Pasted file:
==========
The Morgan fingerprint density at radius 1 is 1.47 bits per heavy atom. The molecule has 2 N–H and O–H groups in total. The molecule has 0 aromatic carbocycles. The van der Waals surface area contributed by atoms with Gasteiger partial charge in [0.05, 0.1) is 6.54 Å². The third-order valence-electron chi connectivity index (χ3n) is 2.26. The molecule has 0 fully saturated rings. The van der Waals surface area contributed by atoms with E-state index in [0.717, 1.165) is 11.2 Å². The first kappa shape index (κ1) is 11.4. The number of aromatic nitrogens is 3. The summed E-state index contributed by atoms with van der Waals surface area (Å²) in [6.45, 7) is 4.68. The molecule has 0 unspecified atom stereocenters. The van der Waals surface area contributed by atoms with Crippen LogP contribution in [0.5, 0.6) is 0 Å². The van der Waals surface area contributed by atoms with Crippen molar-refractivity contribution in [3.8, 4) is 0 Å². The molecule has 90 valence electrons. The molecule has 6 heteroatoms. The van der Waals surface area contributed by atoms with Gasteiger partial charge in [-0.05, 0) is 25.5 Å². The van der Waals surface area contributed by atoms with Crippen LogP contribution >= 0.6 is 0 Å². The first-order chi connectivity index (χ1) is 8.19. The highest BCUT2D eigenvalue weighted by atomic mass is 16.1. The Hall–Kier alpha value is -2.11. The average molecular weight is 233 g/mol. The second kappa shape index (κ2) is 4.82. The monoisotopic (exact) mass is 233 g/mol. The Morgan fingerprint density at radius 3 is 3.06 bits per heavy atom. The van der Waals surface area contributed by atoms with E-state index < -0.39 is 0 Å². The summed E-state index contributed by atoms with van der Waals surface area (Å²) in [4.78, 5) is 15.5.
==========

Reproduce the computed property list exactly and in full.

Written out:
The Morgan fingerprint density at radius 1 is 1.47 bits per heavy atom. The molecule has 2 N–H and O–H groups in total. The molecule has 0 aromatic carbocycles. The van der Waals surface area contributed by atoms with Gasteiger partial charge in [0.05, 0.1) is 6.54 Å². The third-order valence-electron chi connectivity index (χ3n) is 2.26. The molecule has 0 fully saturated rings. The van der Waals surface area contributed by atoms with E-state index in [0.717, 1.165) is 11.2 Å². The first kappa shape index (κ1) is 11.4. The number of aromatic nitrogens is 3. The summed E-state index contributed by atoms with van der Waals surface area (Å²) in [6.45, 7) is 4.68. The molecule has 0 unspecified atom stereocenters. The van der Waals surface area contributed by atoms with Crippen LogP contribution in [0.5, 0.6) is 0 Å². The van der Waals surface area contributed by atoms with Crippen molar-refractivity contribution in [3.8, 4) is 0 Å². The molecule has 90 valence electrons. The molecule has 6 heteroatoms. The van der Waals surface area contributed by atoms with Gasteiger partial charge in [-0.05, 0) is 25.5 Å². The van der Waals surface area contributed by atoms with Crippen LogP contribution >= 0.6 is 0 Å². The first-order chi connectivity index (χ1) is 8.19. The highest BCUT2D eigenvalue weighted by atomic mass is 16.1. The Hall–Kier alpha value is -2.11. The average molecular weight is 233 g/mol. The second kappa shape index (κ2) is 4.82. The monoisotopic (exact) mass is 233 g/mol. The Morgan fingerprint density at radius 3 is 3.06 bits per heavy atom. The van der Waals surface area contributed by atoms with E-state index < -0.39 is 0 Å². The summed E-state index contributed by atoms with van der Waals surface area (Å²) in [4.78, 5) is 15.5.